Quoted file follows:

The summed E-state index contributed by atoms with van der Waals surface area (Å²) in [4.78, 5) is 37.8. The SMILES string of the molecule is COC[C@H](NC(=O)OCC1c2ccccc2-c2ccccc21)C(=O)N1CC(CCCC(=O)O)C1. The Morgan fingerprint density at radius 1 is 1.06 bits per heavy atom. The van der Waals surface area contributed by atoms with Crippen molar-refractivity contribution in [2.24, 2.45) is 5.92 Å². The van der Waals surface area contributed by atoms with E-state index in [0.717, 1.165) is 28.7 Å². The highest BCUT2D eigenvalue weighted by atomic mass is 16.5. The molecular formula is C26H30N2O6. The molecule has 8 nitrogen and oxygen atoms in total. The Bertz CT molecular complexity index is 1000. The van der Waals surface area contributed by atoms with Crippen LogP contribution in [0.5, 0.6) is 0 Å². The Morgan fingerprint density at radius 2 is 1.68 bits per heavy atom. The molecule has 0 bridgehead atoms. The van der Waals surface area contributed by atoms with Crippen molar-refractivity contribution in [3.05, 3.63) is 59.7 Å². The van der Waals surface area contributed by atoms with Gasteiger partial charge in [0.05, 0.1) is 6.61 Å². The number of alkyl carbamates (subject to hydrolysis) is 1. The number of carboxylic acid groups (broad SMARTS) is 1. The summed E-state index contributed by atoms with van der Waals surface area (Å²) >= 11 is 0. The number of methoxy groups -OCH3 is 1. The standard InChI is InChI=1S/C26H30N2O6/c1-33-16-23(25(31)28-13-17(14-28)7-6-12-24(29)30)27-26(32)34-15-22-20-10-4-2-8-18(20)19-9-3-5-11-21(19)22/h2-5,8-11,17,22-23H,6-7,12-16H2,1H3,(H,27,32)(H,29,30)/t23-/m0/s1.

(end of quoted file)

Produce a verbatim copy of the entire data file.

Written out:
The summed E-state index contributed by atoms with van der Waals surface area (Å²) in [4.78, 5) is 37.8. The SMILES string of the molecule is COC[C@H](NC(=O)OCC1c2ccccc2-c2ccccc21)C(=O)N1CC(CCCC(=O)O)C1. The Morgan fingerprint density at radius 1 is 1.06 bits per heavy atom. The van der Waals surface area contributed by atoms with Crippen molar-refractivity contribution in [2.24, 2.45) is 5.92 Å². The van der Waals surface area contributed by atoms with E-state index in [0.717, 1.165) is 28.7 Å². The highest BCUT2D eigenvalue weighted by atomic mass is 16.5. The molecular formula is C26H30N2O6. The molecule has 8 nitrogen and oxygen atoms in total. The Bertz CT molecular complexity index is 1000. The van der Waals surface area contributed by atoms with Crippen LogP contribution in [0.5, 0.6) is 0 Å². The Morgan fingerprint density at radius 2 is 1.68 bits per heavy atom. The molecule has 0 bridgehead atoms. The van der Waals surface area contributed by atoms with Crippen molar-refractivity contribution in [3.05, 3.63) is 59.7 Å². The van der Waals surface area contributed by atoms with Gasteiger partial charge in [0.05, 0.1) is 6.61 Å². The number of alkyl carbamates (subject to hydrolysis) is 1. The number of carboxylic acid groups (broad SMARTS) is 1. The summed E-state index contributed by atoms with van der Waals surface area (Å²) >= 11 is 0. The number of methoxy groups -OCH3 is 1. The standard InChI is InChI=1S/C26H30N2O6/c1-33-16-23(25(31)28-13-17(14-28)7-6-12-24(29)30)27-26(32)34-15-22-20-10-4-2-8-18(20)19-9-3-5-11-21(19)22/h2-5,8-11,17,22-23H,6-7,12-16H2,1H3,(H,27,32)(H,29,30)/t23-/m0/s1.